IDEAS home Printed from
MyIDEAS: Log in (now much improved!) to save this paper

Money Versus the Soul: Neoliberal Economics in the Education Modernisation Reform of Post-Soviet Russia

Listed author(s):
  • Elena V. Minina


    (National Research University Higher School of Economics)

Registered author(s):

    Through the examination of the concept of ‘commercial service’ the article explores the ideological underpinnings and cultural embeddings of the market economy in post-Soviet education modernisation reform vis-a-vis the makeup of indigenous Russian culture and pedagogy. While post-Soviet Russia’s educational sector has been extensively commercialised, the public attitude towards the new educational economics have remained largely antagonistic. By bringing together the economic and the ideological angles, I show how bottom-up resistance is maintained and normalised, triggering a policy backlash. The article probes the obstinate public resistance to the idea of education as a ‘commodity’ and exposes the cultural logic behind it. Drawing on discourse studies and policy borrowing frameworks, the analysis demonstrates how the market values of competitive individualism, material profit and entrepreneurship were left under-conceptualised in the official discourse and consequently rejected in the public discourse in favour of domestic values of egalitarianism, collegiality, moral education, and an orientation towards non-materialist values

    If you experience problems downloading a file, check if you have the proper application to view it first. In case of further problems read the IDEAS help page. Note that these files are not on the IDEAS site. Please be patient as the files may be large.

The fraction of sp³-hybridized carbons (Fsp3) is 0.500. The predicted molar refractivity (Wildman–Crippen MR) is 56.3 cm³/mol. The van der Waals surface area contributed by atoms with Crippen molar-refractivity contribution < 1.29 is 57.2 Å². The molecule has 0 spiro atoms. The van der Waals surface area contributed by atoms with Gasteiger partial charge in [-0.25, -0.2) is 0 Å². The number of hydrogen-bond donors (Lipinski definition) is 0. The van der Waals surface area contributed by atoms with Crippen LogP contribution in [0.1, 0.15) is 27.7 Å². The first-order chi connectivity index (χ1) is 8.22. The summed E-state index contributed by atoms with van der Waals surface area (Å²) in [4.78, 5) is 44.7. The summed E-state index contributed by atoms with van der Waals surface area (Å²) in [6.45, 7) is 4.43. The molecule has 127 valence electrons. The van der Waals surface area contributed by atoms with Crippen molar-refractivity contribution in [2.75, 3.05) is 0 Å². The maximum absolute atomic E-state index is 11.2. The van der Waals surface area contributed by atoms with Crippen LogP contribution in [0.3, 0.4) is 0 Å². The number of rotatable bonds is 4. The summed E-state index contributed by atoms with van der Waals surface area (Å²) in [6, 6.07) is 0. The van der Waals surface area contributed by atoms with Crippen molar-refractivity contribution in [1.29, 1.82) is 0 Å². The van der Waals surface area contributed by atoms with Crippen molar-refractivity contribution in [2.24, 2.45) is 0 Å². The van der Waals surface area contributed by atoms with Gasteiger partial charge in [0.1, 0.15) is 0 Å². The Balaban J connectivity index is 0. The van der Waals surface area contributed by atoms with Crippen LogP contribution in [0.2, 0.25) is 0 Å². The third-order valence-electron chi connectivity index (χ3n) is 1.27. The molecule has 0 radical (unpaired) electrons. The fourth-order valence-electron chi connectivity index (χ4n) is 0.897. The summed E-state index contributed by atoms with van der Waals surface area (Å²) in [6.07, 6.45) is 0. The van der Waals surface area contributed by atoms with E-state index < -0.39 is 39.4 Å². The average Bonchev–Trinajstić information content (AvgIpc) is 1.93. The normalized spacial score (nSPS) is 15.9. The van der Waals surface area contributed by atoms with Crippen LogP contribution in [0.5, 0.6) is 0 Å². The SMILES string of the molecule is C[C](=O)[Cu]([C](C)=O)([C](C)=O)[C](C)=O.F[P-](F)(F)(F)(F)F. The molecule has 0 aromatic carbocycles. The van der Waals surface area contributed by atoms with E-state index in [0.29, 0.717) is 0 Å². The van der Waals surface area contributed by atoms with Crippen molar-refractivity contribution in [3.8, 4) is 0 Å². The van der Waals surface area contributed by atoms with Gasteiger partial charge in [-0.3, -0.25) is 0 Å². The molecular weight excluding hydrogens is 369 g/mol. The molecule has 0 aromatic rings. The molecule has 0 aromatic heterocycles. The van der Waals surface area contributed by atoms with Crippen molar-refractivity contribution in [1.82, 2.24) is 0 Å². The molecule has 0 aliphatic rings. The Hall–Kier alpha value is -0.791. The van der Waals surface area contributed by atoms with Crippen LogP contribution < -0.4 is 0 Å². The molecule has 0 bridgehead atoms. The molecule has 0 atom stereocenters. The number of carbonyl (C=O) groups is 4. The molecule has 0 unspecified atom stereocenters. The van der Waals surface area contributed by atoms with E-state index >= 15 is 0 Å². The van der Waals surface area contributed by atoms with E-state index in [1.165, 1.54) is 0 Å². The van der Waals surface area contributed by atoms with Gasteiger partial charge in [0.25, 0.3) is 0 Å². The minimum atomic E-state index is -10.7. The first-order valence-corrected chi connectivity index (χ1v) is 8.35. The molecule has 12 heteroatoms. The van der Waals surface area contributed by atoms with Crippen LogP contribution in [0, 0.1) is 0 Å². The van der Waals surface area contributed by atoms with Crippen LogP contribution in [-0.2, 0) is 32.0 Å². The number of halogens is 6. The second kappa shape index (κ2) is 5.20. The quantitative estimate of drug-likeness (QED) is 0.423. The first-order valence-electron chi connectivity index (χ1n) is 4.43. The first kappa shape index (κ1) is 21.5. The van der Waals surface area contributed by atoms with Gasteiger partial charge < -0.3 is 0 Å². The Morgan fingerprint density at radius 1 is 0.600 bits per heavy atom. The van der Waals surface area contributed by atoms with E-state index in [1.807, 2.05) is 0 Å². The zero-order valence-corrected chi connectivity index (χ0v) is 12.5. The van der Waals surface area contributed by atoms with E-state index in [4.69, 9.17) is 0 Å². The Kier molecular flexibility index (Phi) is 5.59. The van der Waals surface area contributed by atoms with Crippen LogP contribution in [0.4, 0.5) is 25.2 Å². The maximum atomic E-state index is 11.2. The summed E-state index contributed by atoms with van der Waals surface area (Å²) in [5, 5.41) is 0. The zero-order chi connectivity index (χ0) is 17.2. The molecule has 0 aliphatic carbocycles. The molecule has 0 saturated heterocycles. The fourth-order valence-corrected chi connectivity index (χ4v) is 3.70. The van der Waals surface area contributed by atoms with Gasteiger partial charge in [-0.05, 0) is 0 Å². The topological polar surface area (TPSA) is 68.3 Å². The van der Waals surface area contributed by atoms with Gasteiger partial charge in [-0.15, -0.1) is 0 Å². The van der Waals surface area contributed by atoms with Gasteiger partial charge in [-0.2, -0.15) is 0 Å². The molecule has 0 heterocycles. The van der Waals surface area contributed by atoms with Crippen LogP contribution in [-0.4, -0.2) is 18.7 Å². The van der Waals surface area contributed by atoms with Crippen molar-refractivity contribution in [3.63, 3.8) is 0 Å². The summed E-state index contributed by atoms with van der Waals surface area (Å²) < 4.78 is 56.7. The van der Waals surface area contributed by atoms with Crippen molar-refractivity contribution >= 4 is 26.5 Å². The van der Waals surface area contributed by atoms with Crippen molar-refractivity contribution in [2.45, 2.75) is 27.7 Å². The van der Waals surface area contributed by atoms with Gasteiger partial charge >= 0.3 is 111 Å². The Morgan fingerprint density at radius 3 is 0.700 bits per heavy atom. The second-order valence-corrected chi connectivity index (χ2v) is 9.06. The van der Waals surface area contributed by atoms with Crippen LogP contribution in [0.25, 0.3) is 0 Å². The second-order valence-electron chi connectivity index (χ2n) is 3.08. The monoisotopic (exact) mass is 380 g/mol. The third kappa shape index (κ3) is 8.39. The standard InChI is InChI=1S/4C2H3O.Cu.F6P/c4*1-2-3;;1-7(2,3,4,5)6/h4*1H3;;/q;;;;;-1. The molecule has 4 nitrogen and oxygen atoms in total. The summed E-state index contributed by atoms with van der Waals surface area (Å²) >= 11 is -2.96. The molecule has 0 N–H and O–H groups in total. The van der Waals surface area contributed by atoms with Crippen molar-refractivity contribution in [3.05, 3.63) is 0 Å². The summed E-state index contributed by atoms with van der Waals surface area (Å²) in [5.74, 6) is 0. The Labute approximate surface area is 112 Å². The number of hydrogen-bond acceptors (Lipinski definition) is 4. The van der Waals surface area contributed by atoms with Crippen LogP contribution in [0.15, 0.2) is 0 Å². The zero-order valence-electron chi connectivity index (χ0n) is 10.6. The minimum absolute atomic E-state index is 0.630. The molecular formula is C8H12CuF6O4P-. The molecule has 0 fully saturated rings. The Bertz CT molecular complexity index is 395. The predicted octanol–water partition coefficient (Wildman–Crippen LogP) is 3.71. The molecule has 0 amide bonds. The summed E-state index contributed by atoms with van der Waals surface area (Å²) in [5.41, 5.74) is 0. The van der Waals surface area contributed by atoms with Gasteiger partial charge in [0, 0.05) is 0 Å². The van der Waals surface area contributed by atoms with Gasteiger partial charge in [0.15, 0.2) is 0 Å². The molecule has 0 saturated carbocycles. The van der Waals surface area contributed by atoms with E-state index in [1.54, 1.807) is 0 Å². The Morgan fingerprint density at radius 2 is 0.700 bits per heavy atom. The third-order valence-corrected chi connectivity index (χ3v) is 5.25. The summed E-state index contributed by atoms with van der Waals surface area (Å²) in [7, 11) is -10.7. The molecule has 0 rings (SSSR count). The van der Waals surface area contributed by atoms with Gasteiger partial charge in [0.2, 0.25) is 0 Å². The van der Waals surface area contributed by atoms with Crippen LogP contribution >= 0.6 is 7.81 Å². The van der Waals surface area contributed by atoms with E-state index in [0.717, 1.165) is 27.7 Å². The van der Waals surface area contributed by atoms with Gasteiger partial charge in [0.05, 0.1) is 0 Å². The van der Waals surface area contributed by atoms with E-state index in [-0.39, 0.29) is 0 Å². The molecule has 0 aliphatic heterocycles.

File URL:
    Download Restriction: no

    Paper provided by National Research University Higher School of Economics in its series HSE Working papers with number WP BRP 39/EDU/2016.

    in new window

    Length: 31 pages
    Date of creation: 2016
    Publication status: Published in WP BRP Series: Education / EDU, December 2016, pages 1-31
    Handle: RePEc:hig:wpaper:39edu2016
    Contact details of provider: Postal:
    Myasnitskaya 20, Moscow 101000

    Phone: +7(495)7713232
    Fax: +7(495)6287931
    Web page:

    More information through EDIRC

    References listed on IDEAS
    Please report citation or reference errors to , or , if you are the registered author of the cited work, log in to your RePEc Author Service profile, click on "citations" and make appropriate adjustments.:

    in new window

    1. Beckert, Jens, 2007. "The social order of markets," MPIfG Discussion Paper 07/15, Max Planck Institute for the Study of Societies.
    Full references (including those not matched with items on IDEAS)

    This item is not listed on Wikipedia, on a reading list or among the top items on IDEAS.

    When requesting a correction, please mention this item's handle: RePEc:hig:wpaper:39edu2016. See general information about how to correct material in RePEc.

    For technical questions regarding this item, or to correct its authors, title, abstract, bibliographic or download information, contact: (Shamil Abdulaev)

    or (Victoria Elkina)

    If you have authored this item and are not yet registered with RePEc, we encourage you to do it here. This allows to link your profile to this item. It also allows you to accept potential citations to this item that we are uncertain about.

    If references are entirely missing, you can add them using this form.

    If the full references list an item that is present in RePEc, but the system did not link to it, you can help with this form.

    If you know of missing items citing this one, you can help us creating those links by adding the relevant references in the same way as above, for each refering item. If you are a registered author of this item, you may also want to check the "citations" tab in your profile, as there may be some citations waiting for confirmation.

    Please note that corrections may take a couple of weeks to filter through the various RePEc services.

    This information is provided to you by IDEAS at the Research Division of the Federal Reserve Bank of St. Louis using RePEc data.